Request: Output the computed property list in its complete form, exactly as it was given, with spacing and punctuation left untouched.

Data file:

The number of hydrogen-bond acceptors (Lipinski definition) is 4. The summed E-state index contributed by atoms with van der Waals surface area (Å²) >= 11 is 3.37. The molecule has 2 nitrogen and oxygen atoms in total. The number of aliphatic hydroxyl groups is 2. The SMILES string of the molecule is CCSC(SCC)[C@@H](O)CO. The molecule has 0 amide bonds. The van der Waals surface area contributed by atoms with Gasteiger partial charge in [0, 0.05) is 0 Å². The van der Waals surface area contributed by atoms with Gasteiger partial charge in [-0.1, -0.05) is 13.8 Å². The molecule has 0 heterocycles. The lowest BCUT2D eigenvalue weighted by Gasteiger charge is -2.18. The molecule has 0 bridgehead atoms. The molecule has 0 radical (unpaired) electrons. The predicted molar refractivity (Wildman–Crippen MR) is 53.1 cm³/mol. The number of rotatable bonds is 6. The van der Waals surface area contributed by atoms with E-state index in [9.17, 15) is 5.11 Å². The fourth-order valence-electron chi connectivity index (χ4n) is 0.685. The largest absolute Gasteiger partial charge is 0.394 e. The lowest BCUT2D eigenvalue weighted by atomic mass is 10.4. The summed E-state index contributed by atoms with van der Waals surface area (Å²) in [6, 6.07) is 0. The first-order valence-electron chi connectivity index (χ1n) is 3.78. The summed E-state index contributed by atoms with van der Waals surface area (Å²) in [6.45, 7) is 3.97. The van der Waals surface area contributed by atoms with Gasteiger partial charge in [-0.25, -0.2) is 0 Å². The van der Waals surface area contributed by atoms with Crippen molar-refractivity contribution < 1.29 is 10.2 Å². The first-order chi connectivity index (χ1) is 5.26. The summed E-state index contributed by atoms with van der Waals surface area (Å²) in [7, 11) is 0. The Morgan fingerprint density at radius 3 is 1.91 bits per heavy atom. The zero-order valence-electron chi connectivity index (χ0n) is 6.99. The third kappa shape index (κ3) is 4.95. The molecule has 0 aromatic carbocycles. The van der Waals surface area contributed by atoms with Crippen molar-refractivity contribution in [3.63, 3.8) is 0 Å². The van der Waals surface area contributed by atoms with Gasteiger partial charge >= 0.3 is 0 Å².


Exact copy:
The number of hydrogen-bond acceptors (Lipinski definition) is 4. The summed E-state index contributed by atoms with van der Waals surface area (Å²) >= 11 is 3.37. The molecule has 2 nitrogen and oxygen atoms in total. The number of aliphatic hydroxyl groups is 2. The SMILES string of the molecule is CCSC(SCC)[C@@H](O)CO. The molecule has 0 amide bonds. The van der Waals surface area contributed by atoms with Gasteiger partial charge in [0, 0.05) is 0 Å². The van der Waals surface area contributed by atoms with Gasteiger partial charge in [-0.1, -0.05) is 13.8 Å². The molecule has 0 heterocycles. The lowest BCUT2D eigenvalue weighted by Gasteiger charge is -2.18. The molecule has 0 bridgehead atoms. The molecule has 0 radical (unpaired) electrons. The predicted molar refractivity (Wildman–Crippen MR) is 53.1 cm³/mol. The number of rotatable bonds is 6. The van der Waals surface area contributed by atoms with E-state index in [9.17, 15) is 5.11 Å². The fourth-order valence-electron chi connectivity index (χ4n) is 0.685. The largest absolute Gasteiger partial charge is 0.394 e. The lowest BCUT2D eigenvalue weighted by atomic mass is 10.4. The summed E-state index contributed by atoms with van der Waals surface area (Å²) in [6, 6.07) is 0. The first-order valence-electron chi connectivity index (χ1n) is 3.78. The summed E-state index contributed by atoms with van der Waals surface area (Å²) in [6.45, 7) is 3.97. The van der Waals surface area contributed by atoms with Gasteiger partial charge in [-0.25, -0.2) is 0 Å². The van der Waals surface area contributed by atoms with Crippen molar-refractivity contribution < 1.29 is 10.2 Å². The first-order chi connectivity index (χ1) is 5.26. The summed E-state index contributed by atoms with van der Waals surface area (Å²) in [7, 11) is 0. The Morgan fingerprint density at radius 3 is 1.91 bits per heavy atom. The zero-order valence-electron chi connectivity index (χ0n) is 6.99. The third kappa shape index (κ3) is 4.95. The molecule has 0 aromatic carbocycles. The van der Waals surface area contributed by atoms with Crippen molar-refractivity contribution in [3.63, 3.8) is 0 Å². The van der Waals surface area contributed by atoms with Gasteiger partial charge >= 0.3 is 0 Å².